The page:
An experimental vaccine that targets a malaria parasite behind a relapsing form of the disease has shown some promise in a small trial. Researchers tested two vaccine candidates, finding that neither had any serious safety concerns, but only one induced a substantial immune response.
The parasite Plasmodium vivax is the second most common cause of malaria in the world, responsible for 4.9 million cases in 2021. Unlike Plasmodium falciparum, the parasite that most commonly causes malaria, no vaccine is approved for P. vivax, which can remain dormant in the body and cause a relapse of symptoms.
Mimi Hou at the University of Oxford and her colleagues have developed two vaccines against P. vivax, which both target the so-called Plasmodium vivax Duffy binding protein. Previous studies have found that people who lack a receptor for this protein in their red blood cells appear to be more resistant to P. vivax.
One of the vaccines, a viral vector vaccine, uses a modified virus to deliver the parasite’s genetic information to cells to induce an immune response. The other, a protein-based vaccine, does this by introducing some of the parasite’s proteins.
In a trial of 18 healthy volunteers – aged 18 to 45 – eight received the viral vector vaccine, while the other 10 received the protein-based vaccine. Due to the covid-19 pandemic disrupting the trial, the timing of different vaccine doses varied among the participants.
Between two and four weeks after their final vaccine dose, the participants were injected with blood containing P. vivax. The team also injected 13 people who weren’t given either vaccine to act as the control group.
Both types of vaccine were well tolerated and no serious adverse effects were reported.
When it came to the immune response, this was much stronger in those who received the protein-based vaccine, but only in those with a long gap between their second and third doses. Of the 10 protein-vaccine recipients, six received their third dose 13 months after their second dose, compared with a one-month gap for the remaining four participants.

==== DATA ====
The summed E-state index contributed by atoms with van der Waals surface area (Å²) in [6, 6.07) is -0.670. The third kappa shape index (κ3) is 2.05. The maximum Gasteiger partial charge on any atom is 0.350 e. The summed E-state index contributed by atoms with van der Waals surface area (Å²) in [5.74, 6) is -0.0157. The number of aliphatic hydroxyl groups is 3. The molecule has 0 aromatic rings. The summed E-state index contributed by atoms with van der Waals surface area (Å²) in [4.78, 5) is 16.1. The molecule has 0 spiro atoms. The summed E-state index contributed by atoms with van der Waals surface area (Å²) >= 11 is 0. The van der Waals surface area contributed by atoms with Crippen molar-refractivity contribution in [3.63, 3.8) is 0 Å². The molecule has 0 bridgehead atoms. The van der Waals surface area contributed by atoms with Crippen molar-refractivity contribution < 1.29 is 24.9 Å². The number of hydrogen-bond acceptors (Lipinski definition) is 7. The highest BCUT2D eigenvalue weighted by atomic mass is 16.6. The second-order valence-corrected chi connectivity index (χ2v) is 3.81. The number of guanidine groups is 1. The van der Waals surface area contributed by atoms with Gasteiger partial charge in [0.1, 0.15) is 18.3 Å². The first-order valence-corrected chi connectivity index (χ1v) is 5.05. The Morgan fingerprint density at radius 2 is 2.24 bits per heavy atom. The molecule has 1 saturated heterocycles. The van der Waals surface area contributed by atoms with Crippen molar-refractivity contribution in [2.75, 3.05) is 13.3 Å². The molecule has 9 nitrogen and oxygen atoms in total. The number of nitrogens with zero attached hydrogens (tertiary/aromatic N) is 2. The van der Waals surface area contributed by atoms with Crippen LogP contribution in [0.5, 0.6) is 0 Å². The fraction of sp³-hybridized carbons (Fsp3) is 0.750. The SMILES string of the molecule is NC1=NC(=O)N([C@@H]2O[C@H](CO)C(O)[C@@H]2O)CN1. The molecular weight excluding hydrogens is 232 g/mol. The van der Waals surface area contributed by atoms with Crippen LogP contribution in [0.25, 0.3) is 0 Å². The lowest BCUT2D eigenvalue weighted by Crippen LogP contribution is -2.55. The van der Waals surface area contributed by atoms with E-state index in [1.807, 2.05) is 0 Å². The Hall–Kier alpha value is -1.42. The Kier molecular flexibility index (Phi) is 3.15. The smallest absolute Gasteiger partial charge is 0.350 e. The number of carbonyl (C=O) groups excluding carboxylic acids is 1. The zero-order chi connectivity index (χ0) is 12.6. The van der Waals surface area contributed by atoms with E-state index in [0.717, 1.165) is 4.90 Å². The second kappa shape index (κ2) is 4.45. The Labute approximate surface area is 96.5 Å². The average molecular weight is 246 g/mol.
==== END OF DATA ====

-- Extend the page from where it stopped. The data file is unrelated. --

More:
The parasite’s multiplication rate was 51 per cent lower in these six participants than in the control group. This led to these vaccine recipients developing malaria symptoms around a week after everyone else. However, the symptoms weren’t less severe, says Hou. Among the four participants with a one-month dosing interval, the team found no difference in their parasites’ multiplication rate compared with the unvaccinated controls.
Protein-based vaccines generally stimulate antibody responses more effectively than vector-based ones, says Hou. Meanwhile, the increased success rate of the protein-containing vaccine when given with a delayed dosing interval has been seen in other vaccines, she says. “We don’t understand how it works in detail, but it’s probably related to giving the immune system more time to develop a good response.”
The researchers are now testing the vaccine in a larger trial. They also plan to use the study’s results to create a new vaccine that is even more effective at preventing the parasite from replicating in the blood. “I think one of the really happy things about seeing these results is that we can actually induce an effect,” says Hou. “It might not be strong enough yet, but we know that it’s possible.”